> While I do think that Solomon is making universal statements regarding
> various aspects of human nature the poll we took at our last session
> regarding this question displayed both extremes as well as a fair range
> between the two. Frankly, I am happy to leave it at that. The recent
> exchange seems to have gone into the exploration of whether any
> universals/absolutes exist at all, but I am still of the opinion (and maybe
> I'm the only one) that the insights expressed in the book offer poignant
> commentary on the human condition. And here I would echo Doug's point that
> the criticism directed at this book ("subjective," "the view of one man,"
> "his opinions" etc...) can be directed at any book or other form of
> expressed human thought. While it may be tempting to simply dismiss all of
> human consideration and exposition in the same vein, this view is nothing if
> not unfair given that our own judgments are always conveniently excepted
> from this selfsame criteria. Again, perhaps I am the only one, but I do
> believe that the wisdom and discernment embodied in this book has tremendous
> weight, not only due to the fact that it has withstood the millennia, but
> because it speaks not only to the mind, but the heart/soul as well (and here
> I will put a serious disclaimer on that statement - I am not the
> touchy-feely type so it takes a lot for me to say this). Since I am more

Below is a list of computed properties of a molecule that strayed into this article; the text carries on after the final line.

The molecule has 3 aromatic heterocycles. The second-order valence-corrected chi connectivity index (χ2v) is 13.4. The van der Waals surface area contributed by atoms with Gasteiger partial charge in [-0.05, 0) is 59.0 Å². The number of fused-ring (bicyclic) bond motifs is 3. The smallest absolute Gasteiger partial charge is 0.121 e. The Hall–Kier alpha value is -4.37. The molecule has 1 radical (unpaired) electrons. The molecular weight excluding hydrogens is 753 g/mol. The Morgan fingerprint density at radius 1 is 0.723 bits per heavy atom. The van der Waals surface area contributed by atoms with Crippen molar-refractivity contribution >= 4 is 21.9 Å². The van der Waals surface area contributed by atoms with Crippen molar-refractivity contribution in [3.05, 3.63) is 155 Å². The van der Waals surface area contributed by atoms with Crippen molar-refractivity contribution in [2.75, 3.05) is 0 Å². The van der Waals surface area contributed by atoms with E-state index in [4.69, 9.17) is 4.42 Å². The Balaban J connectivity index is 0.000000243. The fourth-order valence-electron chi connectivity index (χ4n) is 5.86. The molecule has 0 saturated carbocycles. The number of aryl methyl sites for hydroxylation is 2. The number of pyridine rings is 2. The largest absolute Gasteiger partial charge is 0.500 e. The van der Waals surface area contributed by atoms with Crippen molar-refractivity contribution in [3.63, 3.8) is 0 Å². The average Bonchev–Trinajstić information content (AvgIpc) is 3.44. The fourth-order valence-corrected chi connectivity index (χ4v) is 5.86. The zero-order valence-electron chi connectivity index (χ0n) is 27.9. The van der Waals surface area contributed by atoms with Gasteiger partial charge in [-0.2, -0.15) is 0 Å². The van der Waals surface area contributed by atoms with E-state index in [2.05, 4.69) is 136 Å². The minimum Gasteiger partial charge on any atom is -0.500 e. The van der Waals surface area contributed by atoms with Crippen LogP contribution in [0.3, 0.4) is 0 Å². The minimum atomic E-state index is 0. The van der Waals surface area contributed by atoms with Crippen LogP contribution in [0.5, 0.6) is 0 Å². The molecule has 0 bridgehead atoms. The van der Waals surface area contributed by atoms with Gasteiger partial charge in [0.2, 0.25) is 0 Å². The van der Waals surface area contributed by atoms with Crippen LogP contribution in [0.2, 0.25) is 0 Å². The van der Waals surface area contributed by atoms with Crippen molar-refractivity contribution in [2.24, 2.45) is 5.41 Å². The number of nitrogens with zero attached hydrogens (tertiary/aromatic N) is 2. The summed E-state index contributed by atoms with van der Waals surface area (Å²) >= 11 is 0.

> than content to allow each one to exercise his or her liberty on this
> matter, I don't expect everyone to agree with me on this, but I do expect to
> be given the same consideration. That is until I become the cult leader...
> :-]
>
> From Cori,
>
> I think you are right on with the observation that Solomon makes certain
> absolute statements without attempting to prove they are true. I think he
> also makes many observations regarding the state of affairs of mankind
> without pointing to the universal(s) behind them expecting us to make that
> connection (which makes this a very difficult book to understand on some
> levels). I think practically it is very hard to "walk alongside" an author
> depending on what your own presuppositions are regarding your own beliefs as
> well as the presumed beliefs of the author. Personally, I don't usually
> assume the tenets of an author in order to try to understand him/her (but I
> can see this way of thinking as helpful in the arts though). I hope to be
> fair-minded, considerate and even sympathetic to as great a degree that I
> can humanly manage, but if the author has something compelling to say and it
> holds some sort of promise for me personally, then the onus is on him/her to
> drive that home. But again, that's just me...
>
> From Anna,
>
> I love pickles...
>
>
> From Doug,
>
> Raising the ante on proofs does show some of the inherent human tendency to
> assume that all dogmas are wrong except our own. Honestly I don't believe
> the "burden of proof" lies on any one side, per se. No one has the luxury
> of hanging around with their own set of beliefs taunting others to disprove
> them (nah-nah!). I would challenge everyone (and myself first at that) to
> dissect their own beliefs with the same chainsaws, augers and scalpels that
> are regularly used to dismember (in the very best sense of the word) their
> fellow enquirers.
>
> What do you mean you are "not impressed with Solomon??!!" OK then, you're
> fired...
>
>
> From Anna,
>
> You are correct, the majority vs. minority opinion has little bearing on the
> question of absolutes (these are not voted upon or subjective by
> definition).
>
> I think I pretty much agree with your "base absolutes" engendering a vast
> number of "unique non-absolute phenomena." And I take you at your word when
> you say that you are not saying absolutes don't exist, but is it
> intellectual hari-kari to posit that there may be reasons to believe they